Though the ruling technically renders moot all export controls, the government is expected to receive a stay, possibly a year or more from now, until the issue can be settled.
"We are another giant step along the way of getting rid of the export regulations," said Cindy Cohn, attorney for plaintiff and University of Illinois Professor Daniel Bernstein. "I expect the government will ask for an emergency stay.
In a 2-1 ruling, the appeal court attacked both the regulations' effect on free expression and the "boundless discretion to government officials" they said control encryption technologies engenders.
The heart of the ruling dealt mainly with the rights of software designers like Bernstein, who wanted to publish on the Internet the source code for a powerful encryption package. Source code, unlike the machine-readable software most people use, can be read easily by programmers. Thus, the court agreed with Bernstein in ruling the Administration violated the First Amendment by asking him to get an export license before posting that code to the Internet.
The government argued that it wished to control not the content of Bernstein's speech but its function, namely scrambling email, phone calls and other communications. The technology itself, attorneys argued, meant US officials could not to eavesdrop on terrorists, drug runners and a host of other enemies.
But Judge Betty B. Fletcher said: "The First Amendment is concerned with expression, and we reject the notion that the admixture of functionality necessarily puts expression beyond the protections of the Constitution," she wrote. More telling still was the issue the Administration never raised: privacy itself. Fletcher concluded her remarks with a salvo aimed, it seemed, at the entirety of the White House policy.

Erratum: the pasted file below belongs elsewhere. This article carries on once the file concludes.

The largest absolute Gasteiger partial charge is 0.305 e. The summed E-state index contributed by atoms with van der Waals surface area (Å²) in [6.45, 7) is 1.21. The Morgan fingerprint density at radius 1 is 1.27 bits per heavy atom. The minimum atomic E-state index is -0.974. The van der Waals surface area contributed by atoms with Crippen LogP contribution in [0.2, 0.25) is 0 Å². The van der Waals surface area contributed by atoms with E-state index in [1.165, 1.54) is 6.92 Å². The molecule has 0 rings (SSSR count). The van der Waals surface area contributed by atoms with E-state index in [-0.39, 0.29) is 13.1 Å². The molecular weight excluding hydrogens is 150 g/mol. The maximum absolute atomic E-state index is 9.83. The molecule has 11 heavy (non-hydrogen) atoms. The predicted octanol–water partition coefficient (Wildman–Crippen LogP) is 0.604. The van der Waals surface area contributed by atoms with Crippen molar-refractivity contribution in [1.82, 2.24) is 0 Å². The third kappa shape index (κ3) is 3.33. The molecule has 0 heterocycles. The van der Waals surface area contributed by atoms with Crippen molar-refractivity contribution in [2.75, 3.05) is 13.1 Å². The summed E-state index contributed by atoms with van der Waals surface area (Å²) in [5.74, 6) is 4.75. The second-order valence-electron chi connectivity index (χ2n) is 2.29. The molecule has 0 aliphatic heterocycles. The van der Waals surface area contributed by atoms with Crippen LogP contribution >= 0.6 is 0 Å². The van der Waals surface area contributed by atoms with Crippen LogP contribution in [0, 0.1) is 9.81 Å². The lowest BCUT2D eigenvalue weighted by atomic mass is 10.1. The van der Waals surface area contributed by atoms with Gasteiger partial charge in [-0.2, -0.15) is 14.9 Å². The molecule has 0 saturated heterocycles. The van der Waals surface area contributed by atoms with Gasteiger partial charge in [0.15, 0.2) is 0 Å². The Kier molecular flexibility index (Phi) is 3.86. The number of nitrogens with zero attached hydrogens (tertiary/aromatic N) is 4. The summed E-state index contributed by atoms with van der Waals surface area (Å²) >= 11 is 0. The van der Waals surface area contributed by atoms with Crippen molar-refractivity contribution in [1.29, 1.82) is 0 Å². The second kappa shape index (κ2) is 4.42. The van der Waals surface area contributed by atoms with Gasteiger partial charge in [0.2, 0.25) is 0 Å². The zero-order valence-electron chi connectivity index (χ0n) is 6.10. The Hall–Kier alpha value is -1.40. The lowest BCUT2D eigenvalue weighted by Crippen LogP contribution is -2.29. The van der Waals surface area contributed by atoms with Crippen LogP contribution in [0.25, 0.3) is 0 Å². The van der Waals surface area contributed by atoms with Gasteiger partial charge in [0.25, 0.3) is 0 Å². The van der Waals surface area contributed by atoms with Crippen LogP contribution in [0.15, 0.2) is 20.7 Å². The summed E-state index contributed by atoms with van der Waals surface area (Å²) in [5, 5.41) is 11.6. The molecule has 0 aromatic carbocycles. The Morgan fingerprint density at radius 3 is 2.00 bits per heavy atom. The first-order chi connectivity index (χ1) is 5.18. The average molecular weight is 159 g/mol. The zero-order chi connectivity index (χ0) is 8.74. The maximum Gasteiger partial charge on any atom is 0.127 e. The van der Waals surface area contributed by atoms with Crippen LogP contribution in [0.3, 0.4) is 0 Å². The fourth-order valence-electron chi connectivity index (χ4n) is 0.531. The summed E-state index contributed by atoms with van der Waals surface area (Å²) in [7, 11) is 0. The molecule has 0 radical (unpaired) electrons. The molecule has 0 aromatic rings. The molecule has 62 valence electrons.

"Whether we are surveilled by our government, by criminals, or by our neighbours, it is fair to say that never has our ability to shield our affairs from prying eyes been at such a low ebb," she wrote.
Of all issues affecting the Internet, government cryptography controls have been the most bitterly debated. The FBI and NSA have successfully blocked most commercial encryption exports from the US, and Government officials argue foreign terrorists and criminals will soon be immune from surveillance if exports of the most powerful cryptography become commonplace.
But the world continues to catch up to US encryption prowess. Hundreds of foreign encryption products now use encryption algorithms theoretically billions of times more secure than what US makers can export. And though selected organisations may buy the strongest US encryption products abroad, they are few and far between.
Activists hailed today's decision. "It's probably the most significant decision affecting the Internet since the Supreme Court struck down the Communications Decency Act," said David Sobel, legal counsel to the Electronic Privacy Information Centre.